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Dealing with the best and worst gift cards

Gift cards are a popular alternative to the traditional ribbon-and-wrapped present, but buyers and recipients should know that not all gift cards are created equal.
Most businesses offer fair and reasonable terms on their gift cards, but then there are the others.Mark Lennihan / AP
/ Source: Forbes

What to give for Christmas when you don't have time to shop? Gift cards, of course. In recent years cards have become one of the season's most popular items, perfect for busy shoppers who want to avoid putting much thought into a gift, and good for receivers who like the flexibility to get what they want.

Retailers love them too. Cards get lost, some get forgotten and sit around for months or years. And those unused gift cards represent free money for stores. Consumer Reports has estimated that a quarter of all gift cards go unredeemed for a year after purchase, and about 7 percent never get used at all. It adds up to an estimated $8 billion bounty annually for the retail industry. slide show: The best and worst gift cards

Buyers of gift cards and recipients should know that not all gift cards are created equal. Like to shop both at the store and on the Web? Some retailers have effectively merged their Web operations with bricks-and-mortar, allowing customers to buy and redeem gift cards in the store and online; others can't or choose not to.

Some charge a shipping fee to send a gift card to a recipient. Some accept redemptions at all locations, others at only select locations. Expiration dates are less of a differentiator these days — while they're still commonplace at local eateries, few major retailers have them anymore. And of course, you buy a gift card from a financially shaky company at your peril: There's no guarantee that your friend or relative will have a place to cash it in a few months from now., a website started a little over a year ago by Judd Lillestrand, formerly of, tracks gift card data from retailers all over the country. While no one wants fees or expiration dates on a card, "It's more than that," says Lillestrand. "People buying gift cards want to know: Is it refundable when it's lost or stolen, and is it redeemable in all locations?"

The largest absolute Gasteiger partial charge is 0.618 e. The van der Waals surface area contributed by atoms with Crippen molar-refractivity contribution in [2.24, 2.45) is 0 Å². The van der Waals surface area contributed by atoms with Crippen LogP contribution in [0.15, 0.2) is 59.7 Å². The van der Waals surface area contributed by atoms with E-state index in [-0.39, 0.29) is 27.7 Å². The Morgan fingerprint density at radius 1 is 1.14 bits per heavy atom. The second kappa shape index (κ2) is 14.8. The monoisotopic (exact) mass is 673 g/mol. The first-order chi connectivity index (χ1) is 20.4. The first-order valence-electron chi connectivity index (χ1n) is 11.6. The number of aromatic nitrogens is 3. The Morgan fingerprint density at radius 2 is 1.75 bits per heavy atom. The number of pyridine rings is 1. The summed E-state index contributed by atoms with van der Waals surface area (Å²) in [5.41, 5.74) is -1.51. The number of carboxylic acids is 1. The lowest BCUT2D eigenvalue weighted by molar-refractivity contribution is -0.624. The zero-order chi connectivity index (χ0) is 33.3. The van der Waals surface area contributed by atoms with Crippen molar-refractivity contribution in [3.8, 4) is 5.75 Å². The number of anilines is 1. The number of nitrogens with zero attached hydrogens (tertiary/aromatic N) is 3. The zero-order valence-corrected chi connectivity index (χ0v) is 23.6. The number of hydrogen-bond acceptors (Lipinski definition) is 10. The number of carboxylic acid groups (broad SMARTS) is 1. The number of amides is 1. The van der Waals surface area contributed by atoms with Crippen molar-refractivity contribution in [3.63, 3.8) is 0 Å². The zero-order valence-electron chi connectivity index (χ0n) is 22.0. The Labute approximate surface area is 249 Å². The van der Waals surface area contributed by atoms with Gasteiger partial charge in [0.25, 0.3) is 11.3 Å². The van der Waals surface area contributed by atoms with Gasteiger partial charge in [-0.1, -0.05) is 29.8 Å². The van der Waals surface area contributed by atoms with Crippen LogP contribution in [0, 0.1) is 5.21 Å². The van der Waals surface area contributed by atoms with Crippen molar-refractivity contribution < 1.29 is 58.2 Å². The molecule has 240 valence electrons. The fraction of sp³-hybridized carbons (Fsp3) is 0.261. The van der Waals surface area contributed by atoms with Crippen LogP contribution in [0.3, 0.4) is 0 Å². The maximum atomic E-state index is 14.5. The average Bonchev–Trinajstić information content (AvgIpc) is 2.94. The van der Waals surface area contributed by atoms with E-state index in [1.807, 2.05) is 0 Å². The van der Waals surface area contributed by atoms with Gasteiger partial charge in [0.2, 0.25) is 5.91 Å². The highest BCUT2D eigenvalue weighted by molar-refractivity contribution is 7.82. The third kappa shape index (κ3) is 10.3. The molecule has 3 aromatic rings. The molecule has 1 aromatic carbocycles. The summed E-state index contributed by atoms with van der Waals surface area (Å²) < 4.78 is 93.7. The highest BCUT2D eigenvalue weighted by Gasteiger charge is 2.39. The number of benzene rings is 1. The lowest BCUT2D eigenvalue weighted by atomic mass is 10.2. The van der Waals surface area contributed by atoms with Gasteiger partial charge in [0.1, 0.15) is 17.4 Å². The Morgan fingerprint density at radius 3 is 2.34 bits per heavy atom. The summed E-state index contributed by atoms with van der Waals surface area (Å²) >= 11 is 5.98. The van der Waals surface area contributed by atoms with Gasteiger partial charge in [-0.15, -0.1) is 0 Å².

With holiday shopping season upon us, we took a look at ScripSmart's latest ratings to gauge the best and worst gift card deals right now. While the company scores myriad gift card terms — stores, banks, local and regional — we focused on major national retailers with a presence in at least several states.

At the top: Bass Pro Shops. The fishing and camping retailer lets customers buy and redeem gift cards online and in all stores. There are no hidden fees or expirations, and balances can be checked online.

Other gift cards that come up aces: American Eagle Outfitters also has very liberal redemption policies, including by phone. Gap (along with units Banana Republic, Piperlime and Old Navy) allows customers to reload cards as they spend, among other goodies. Disney steers clear of hidden fees and offers refunds on unused cards.

Then there's the flip side — companies that tend to limit redemption options, charge fees or fail to offer refunds for lost or stolen cards. Among the worst deals, according to ScripSmart:

Rite Aid: the drugstore chain doesn't replace lost cards, and doesn't redeem online.

Simon Malls: A mall-based gift card good at many properties around the country, the Simon Mall gift card carries a $5.95 purchase fee and a $2.95 monthly fee after a year of inactivity. It’s also not refundable, and there’s a $15 charge to replace a lost or stolen card.

American Apparel: No online redemptions or replacements for lost or stolen cards. Also, the California-based clothier is less than financially stable these days, making this gift card buy risky.